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Re: Mesozoic forests (was predator relationships)
Gigi Babcock or Ralph Miller III wrote:
> Chris Campbell wrote:
> > <snip>
> > Some of your old growth forest is quite clear of underbrush
> > and low limbs, so a _T._rex_ might have done fine there.
> Dann Pigdon <email@example.com> wrote:
> > This would have been especially true in the Mesozoic, with all of
> > those large herbivores around. I always thought that the trees
> > featured in many dino reconstructions were giant tree ferns,
> > until I happened to notice the growth pattern at the top of
> > a live araucarian and it suddenly hit me: those pictures were
> > probably of araucarians that had been "pruned" by sauropods. I
> > suspect that if tyrannosaurs followed large herds of herbivores
> > around, that the prey themselves may have cleared the forest
> > areas of low lying branches.
> Actually, if we're on the same page (so to speak), you may rather be seeing
> tree ferns in those illustrations.
Nope they're definitely trees. I'm refering to Brian Franczak's
tarbosaurs and maleevosaur. There is also Greg Pauls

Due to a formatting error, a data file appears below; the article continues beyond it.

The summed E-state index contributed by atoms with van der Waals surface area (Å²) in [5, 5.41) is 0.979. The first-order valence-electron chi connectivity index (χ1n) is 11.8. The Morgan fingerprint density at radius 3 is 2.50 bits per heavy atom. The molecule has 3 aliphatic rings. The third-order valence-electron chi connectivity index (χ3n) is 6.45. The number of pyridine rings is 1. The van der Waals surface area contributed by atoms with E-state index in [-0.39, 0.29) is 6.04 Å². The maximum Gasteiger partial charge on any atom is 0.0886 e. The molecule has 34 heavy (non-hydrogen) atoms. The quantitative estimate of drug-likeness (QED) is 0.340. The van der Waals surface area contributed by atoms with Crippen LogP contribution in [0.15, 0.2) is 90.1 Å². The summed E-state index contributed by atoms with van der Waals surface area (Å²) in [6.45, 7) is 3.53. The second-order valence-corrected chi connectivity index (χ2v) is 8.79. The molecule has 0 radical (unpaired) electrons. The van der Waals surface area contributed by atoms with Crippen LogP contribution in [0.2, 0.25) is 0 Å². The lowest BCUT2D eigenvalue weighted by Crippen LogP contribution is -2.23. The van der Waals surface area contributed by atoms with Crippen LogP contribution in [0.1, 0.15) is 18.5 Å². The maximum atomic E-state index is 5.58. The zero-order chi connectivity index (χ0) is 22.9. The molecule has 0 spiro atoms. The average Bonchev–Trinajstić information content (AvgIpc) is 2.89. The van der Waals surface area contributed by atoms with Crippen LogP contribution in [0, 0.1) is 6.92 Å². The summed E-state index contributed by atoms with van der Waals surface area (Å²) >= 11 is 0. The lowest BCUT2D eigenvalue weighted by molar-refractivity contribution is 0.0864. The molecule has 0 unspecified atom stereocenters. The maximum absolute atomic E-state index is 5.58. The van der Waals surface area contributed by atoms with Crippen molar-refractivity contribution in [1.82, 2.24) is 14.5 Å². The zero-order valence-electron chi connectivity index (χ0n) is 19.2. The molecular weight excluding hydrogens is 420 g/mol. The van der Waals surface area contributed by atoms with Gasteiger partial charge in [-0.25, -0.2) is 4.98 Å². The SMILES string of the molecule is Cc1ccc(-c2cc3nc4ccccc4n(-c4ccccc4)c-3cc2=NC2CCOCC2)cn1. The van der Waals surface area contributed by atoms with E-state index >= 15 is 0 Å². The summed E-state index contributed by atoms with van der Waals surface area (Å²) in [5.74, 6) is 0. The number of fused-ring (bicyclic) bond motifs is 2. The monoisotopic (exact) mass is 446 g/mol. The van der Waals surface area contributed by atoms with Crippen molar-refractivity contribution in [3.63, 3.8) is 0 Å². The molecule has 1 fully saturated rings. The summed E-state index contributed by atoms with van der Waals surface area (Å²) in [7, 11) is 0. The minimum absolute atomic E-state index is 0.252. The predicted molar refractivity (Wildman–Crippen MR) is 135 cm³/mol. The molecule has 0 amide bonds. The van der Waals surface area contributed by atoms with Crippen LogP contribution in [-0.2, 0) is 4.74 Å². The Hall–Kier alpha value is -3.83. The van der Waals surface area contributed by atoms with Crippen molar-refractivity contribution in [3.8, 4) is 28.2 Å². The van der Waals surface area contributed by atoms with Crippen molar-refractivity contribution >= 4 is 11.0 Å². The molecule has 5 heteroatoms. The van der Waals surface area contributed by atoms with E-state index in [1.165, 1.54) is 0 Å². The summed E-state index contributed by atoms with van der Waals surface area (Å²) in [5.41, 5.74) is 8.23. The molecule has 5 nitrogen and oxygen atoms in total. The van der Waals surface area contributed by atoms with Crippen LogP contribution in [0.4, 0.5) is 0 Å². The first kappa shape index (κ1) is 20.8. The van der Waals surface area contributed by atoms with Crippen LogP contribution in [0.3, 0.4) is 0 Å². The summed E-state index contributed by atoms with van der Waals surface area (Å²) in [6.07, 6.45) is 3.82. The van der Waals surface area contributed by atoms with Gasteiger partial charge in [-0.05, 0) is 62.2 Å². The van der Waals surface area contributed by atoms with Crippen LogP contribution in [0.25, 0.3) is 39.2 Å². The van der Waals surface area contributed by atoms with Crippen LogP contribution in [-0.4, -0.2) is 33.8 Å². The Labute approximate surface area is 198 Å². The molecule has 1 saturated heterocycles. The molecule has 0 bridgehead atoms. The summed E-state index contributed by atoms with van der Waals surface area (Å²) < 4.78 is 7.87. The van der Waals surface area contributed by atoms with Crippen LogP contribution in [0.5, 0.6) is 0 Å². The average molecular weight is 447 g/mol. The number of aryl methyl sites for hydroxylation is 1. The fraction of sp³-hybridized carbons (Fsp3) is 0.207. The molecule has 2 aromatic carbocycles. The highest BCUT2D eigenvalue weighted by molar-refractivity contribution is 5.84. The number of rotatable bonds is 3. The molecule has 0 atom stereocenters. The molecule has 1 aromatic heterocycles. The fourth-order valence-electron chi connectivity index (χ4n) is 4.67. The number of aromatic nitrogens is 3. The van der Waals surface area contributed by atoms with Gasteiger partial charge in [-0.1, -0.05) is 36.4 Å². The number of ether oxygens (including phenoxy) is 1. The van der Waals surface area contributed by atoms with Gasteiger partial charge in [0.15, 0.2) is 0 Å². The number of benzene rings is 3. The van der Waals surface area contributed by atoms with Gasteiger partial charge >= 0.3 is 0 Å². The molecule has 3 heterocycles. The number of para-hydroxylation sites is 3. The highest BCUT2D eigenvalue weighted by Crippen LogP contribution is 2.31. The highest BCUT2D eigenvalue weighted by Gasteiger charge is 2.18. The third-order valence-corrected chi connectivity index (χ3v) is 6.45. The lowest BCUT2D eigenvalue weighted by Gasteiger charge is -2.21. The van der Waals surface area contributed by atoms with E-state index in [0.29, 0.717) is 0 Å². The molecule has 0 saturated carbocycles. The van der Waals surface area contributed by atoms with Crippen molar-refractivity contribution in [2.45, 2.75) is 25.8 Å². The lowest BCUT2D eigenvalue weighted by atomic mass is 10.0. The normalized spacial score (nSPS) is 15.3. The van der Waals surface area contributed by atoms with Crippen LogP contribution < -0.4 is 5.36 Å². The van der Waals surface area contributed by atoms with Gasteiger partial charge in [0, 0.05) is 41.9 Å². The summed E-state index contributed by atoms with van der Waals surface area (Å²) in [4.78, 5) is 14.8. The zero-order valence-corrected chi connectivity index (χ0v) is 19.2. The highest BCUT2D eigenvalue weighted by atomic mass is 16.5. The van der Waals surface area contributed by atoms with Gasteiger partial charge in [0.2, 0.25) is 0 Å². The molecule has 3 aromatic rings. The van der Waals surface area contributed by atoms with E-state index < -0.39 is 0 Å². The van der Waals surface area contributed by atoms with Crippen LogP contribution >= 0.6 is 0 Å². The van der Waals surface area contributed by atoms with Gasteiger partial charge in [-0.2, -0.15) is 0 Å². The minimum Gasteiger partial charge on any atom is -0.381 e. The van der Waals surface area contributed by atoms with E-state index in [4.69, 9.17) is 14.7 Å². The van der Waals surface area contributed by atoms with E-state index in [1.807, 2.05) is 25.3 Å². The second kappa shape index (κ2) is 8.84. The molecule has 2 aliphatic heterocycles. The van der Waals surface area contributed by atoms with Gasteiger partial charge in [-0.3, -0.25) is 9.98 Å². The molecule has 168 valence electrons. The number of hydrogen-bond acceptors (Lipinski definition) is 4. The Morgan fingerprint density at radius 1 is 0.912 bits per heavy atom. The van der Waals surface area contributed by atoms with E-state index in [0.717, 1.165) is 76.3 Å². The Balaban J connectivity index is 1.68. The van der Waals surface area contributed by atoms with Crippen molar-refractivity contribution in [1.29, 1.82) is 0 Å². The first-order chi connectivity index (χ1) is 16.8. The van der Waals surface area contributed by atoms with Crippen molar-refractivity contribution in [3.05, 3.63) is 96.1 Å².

much revised brachiosaur illustration. Could the trunk of a tree
fern support a plant apparently taller than a brachiosaur?
> Within the extant Araucariaceae we now have four species: _Araucaria
> heterophylla_, the Norfolk Island Pine; _Araucaria araucana_, the Monkey
> Puzzle tree from Chile; _Araucaria bidwilli_, the Bunya Bunya Pine of
> Australia; and the recently discovered _Wollemi nobilis_, the Wollemi Pine
> of Australia.
Yes, and most of them in my own back yard (continent-wise
> The "araucarians" you refer to are perhaps the monkey
> puzzles which may form a "lollipop-shaped" array of branches at the top (in
> mature specimens).
Actually, the trees I noticed had branches all of the way down
the trunk. It was the growth pattern at the top of the tree that
lead me to imagine it without the lower branches, and the image fitted
the trees I'd seen illustrated in several places. I'd imagine
they were one of the Australian species (Norfolks perhaps).
> The leaf types and toxins associated with living gymnosperms (whose
> ancestors made up the dominant terrestrial flora before the advent of
> angiosperms in the mid-Cretaceous) presents a puzzle in itself. The
> foliage of ferns and of the dawn redwood would seem to be the easiest to
> consume. That the Mesozoic was populated by an array of vegetarian
> behemoths is testimony to the ability of the dinosaurs to adapt to their
> environment. What species of megafauna today could subsist on pine
> needles? And yet, there they are, inside the belly of the _Edmontosaurus_
> mummy. Amazing!
I suppose it depends on how common or wide spread the other
species of plants were. Perhaps pines were more common, therefore
show up in coprolites more often.